“Why do they hate us?” spokesmen for the cultural left asked immediately after the attacks of September 11. Then they pointed their fingers at their allegedly bigoted and militaristic conservative countrymen. D’Souza’s thesis is that the fingers should have been pointed in the opposite direction. The essentially bohemian cultural and family mores of the cultural left have been foisted for two generations onto American society as progressive social policy; more recently, the left has used popular culture and the increasing coercive power of the UN and transnational agencies to impose these policies abroad. The effect has been to incite outrage among traditional peoples worldwide. In the case of Islam, the outrage created a violent radical faction that struck back. This is the state of things today:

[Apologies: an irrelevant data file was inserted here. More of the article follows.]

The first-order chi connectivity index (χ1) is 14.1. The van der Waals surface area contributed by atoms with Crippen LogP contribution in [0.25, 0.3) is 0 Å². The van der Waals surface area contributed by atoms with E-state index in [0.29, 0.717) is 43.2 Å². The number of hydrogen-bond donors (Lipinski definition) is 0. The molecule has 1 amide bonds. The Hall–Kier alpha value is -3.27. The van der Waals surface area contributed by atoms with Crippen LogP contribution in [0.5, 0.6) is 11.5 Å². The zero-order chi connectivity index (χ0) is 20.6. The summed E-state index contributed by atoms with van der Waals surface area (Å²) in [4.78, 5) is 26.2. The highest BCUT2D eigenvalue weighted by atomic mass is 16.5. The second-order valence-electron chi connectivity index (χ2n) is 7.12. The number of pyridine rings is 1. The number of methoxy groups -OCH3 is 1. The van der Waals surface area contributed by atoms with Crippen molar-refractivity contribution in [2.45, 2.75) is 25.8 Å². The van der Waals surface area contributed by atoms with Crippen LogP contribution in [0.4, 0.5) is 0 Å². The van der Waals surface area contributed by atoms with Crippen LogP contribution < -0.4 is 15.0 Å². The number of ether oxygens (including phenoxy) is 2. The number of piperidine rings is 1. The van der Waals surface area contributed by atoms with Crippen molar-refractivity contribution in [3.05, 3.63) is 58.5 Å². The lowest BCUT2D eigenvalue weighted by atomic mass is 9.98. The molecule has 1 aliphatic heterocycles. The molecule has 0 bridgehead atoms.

“So, realize it or not, American conservatives are fighting a two-front war. The first is a war against Islamic radicalism and fundamentalism. The second is a political struggle against the left and its pernicious political and moral influence in America and around the globe. My conclusion is that the two wars are intimately connected. In fact, we cannot win the first war without also winning the second war.”